Neve: Often when you see these Black Widow types, you see from the beginning that they have made a choice of how and who they are going to be.
Neve: No matter what your choices are, you truly have no control about what people think of you.
Neve: Many directors try to direct things that are only going to make the actor uncomfortable. You tend to get more out of the actor if you allow them their freedom.
Neve: In no way did I want to go into that company and not be up to par, especially having been a professional dancer myself.
Neve: It's almost better most times to not talk in a scene. I think you can actually express a lot more without words.
Neve: Scream was great for what it was. For a horror film, it was intelligent, it was funny, it took a laugh at itself.
Neve: That's absolutely how I am. Like race, black or white - I see absolutely no difference. Because for me it's just such a reality. You are human, I am human, let's try to accept one another for whatever we are.
Neve: The first time I ever screamed at someone was in a scene, and I'd never screamed at someone in my life.
Neve: There aren't that many actors that aren't doing studio movies getting offered studio movies.
Neve: There's a certain tradition to the way that you behave in dance, and a certain respect that you give to your elders.
Neve: I've never been opposed to nudity. I've been opposed to nudity for box-office draw.
Neve: I've done well in acting. But I guess when you look at the numbers and the odds of actually doing well, it's virtually impossible to get to the place that I'm at.
Neve: I'm writing a script-a romantic drama, but I don't want to give too much of it away. I'm also writing a long story for a dance movie that I'm doing.
Neve: I'm worried about the strike for other people. I don't think people will forget who I am, but that could happen to new faces.
Neve: There's a feeling of elation that comes after getting off stage and then there's a feeling of utter sadness that comes after getting off the stage.
Neve: We don't often get to see women be powerful and not play the victim.
Neve: Why would you say a person's only capable of doing horror films, or they're only capable of doing a quality television show?
Neve: I'm just one of those people that if I sit down to watch a horror film, I put my hands over my face and I cry a lot and I don't see half of the film because I'm too upset.
Neve: I wasn't very good a communicating as a kid. I wasn't very good at speaking my mind, and I went through some challenges as a kid with my family, as we all do.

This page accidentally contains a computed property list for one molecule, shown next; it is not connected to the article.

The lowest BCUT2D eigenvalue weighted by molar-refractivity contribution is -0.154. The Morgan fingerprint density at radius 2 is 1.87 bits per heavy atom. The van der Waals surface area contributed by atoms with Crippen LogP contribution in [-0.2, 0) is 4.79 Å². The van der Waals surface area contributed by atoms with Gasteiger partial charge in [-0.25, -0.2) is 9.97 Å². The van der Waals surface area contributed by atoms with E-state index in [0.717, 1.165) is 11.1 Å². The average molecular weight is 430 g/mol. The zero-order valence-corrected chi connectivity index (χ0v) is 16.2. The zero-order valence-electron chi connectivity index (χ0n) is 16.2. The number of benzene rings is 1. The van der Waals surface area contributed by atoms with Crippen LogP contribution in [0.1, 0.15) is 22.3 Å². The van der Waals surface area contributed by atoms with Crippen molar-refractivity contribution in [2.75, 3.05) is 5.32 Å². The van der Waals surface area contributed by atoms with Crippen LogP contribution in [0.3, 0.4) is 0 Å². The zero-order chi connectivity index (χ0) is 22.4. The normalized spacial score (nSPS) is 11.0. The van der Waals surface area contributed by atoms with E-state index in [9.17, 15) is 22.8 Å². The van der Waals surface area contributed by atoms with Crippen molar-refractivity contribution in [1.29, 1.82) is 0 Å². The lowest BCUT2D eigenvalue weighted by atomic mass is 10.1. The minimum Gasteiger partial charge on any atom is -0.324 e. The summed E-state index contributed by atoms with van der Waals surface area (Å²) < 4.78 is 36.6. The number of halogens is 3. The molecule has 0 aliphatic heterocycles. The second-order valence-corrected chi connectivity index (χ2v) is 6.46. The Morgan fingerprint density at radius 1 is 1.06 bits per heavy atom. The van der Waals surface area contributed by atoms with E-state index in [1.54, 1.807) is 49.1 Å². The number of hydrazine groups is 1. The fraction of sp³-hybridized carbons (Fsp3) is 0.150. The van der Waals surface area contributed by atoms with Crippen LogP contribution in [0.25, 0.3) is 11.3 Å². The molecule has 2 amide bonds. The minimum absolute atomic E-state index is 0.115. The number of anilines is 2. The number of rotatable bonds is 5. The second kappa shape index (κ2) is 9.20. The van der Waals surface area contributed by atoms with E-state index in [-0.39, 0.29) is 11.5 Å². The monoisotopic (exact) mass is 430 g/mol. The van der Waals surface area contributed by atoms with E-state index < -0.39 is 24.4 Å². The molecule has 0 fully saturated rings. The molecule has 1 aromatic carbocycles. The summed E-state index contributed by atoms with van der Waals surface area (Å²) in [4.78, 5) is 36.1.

Neve: I was really concerned about Scream 3 being too similar to the first two-that's why I put in my contract that I would only shoot 12 days.
Neve: I want to be around people that inspire and push me.
Neve: I think we all have been underestimated and manipulated to some extent, so we get that moment in our minds where we wish we could be dark and get back at those people.
Neve: I think teenagers in the States grow up too fast. In Canada, kids are exposed to different things. Like school is very different; it's not nearly as social. Canadian teenagers see it as a much more serious place.
Neve: I think my greatest insecurity would just be standing in the middle of the room and having everyone watching me think that's what I want. If I am interesting to you because of who I am, then that's incredible. But if I'm interesting to you only because of what I am, than lets not bother, you know?
Neve: When I look back on it now, I am so glad that the one thing that I had in my life was my belief that everything in life is a learning experience, whether it be positive or negative. If you can see it as a learning experience, you can turn any negative into a positive.
Neve: I suffered from a lot of injuries when I was younger, and I was always struggling with my body. Dancing is hard. I kept getting injured.
Neve: I love New York. I love the multicultural vibe here. Los Angeles doesn't inspire me in any way. Everyone is in the same industry, yet you feel very isolated.
Neve: I look back five years ago, when I thought I was adult and knew everything about the world, and I realize I knew nothing.
Neve: I find the most interesting and most daring scripts tend to be for independent films.
Neve: I broke my rib. I was training with my coach on the Funny Valentine piece. The way that my coach lifted me, he cracked my rib.
Neve: For a long time I was told to be concerned about people's idea of me regarding the choices I was making and what it would do to my career.
Neve: Dance is certainly a sport, and they are phenomenal athletes, and they're also artists.
Neve: Because I had hip problems, that leads to everything else-my knees, my ankles, my shins, my back, everything.
Neve: Ballet is completely unnatural to the body, just being turned-out... it's not the way your body is supposed to function, so you actually train your body to be a different structure than you were born with.